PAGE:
State’s Witness in Barnoar Shooting: I Knew About Planned Attack but Police Didn't Listen

Witness says he gave police suspect's name two days after 2009 shooting in which two people were killed; LGBT organization operating Tel Aviv youth center paid victims NIS 1.6 million in compensation.

Haaretz Staff
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Haaretz Staff

The state’s witness in the 2009 Tel Aviv gay youth center shooting case has said that he knew about the planned attack on Barnoar, in which two people were killed and at least 15 more were wounded. “I knew something would happen, but I thought it would just be a beating. I didn’t know such a thing was going to happen,” the witness said in an interview to Ynet.

The witness said the underage suspect in the case was "raped” by one of the other suspects in the case, who has been identified in the media as an activist in Tel Aviv's gay community. The names of both of these suspects are under a gag order, the minor because of his age and the activist by court order in compliance with a police request.

According to the witness, the minor and the activist met by arrangement after becoming acquainted on the Internet. “I don’t know where, but the meeting wasn’t at Barnoar. They engaged in a sexual act. At some point the boy wanted to stop, but the activist didn’t stop. It was rape.”

The witness said that after the incident the minor “told the story to a kind of murderer, to Hagai [Felician, the man the police believe carried out the shooting], who came and talked to me, wanting information about the guy. I was in jail, but I gave them the details over the phone.”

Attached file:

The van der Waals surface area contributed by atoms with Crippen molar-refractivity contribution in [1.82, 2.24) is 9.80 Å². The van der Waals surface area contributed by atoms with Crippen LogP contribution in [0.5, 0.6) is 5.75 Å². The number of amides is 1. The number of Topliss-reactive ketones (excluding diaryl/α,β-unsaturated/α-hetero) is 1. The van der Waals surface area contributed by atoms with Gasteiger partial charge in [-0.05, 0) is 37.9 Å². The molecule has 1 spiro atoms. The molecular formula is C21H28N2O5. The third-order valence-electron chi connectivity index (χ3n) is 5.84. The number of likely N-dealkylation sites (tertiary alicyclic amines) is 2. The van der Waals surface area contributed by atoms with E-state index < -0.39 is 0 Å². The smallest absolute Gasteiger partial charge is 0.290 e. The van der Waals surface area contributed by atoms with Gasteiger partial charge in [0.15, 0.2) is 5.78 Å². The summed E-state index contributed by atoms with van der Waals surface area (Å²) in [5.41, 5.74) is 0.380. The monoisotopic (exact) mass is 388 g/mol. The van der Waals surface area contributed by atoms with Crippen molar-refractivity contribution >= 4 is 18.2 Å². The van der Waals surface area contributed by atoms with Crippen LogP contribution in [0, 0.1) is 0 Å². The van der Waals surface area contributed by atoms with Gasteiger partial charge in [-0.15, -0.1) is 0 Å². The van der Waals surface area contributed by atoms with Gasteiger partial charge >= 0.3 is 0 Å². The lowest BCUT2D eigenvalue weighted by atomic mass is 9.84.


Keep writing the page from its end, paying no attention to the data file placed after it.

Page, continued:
Even though he was in jail at the time, the witness explained, “because I was part of the gay community, and connected to the underworld, it was easier to come to me for information about Barnoar. So it was me, you can say, that gave [the suspects] their information. I’m the one who assisted them.” The witness said that even though it was clear to him who was responsible for the murders, the suspect actually came and confessed to him.

“I knew it was them, confessing. About two years later, I got out of jail, and had a party. Then came another confession – even though it wasn’t necessary, because I knew it was them.”

Regarding his motivation for cooperating with the police and naming the suspects, the state's witness said, “I was a good friend to that family. It’s just that when I went to jail, they sort of forgot about me, and I gave 40 months of my life. Then, when I got out, we had a dispute. Since then, at that moment I said ‘that’s it,’ I’m not going to sit quietly anymore, then during the latest arrest – just two months before I was supposed to get out, I said, that’s it, now I’m going to talk.”

The witness went on to say that last week's arrest of the suspects was supposed to take place after last weekend's annual Gay Pride parade, and not before.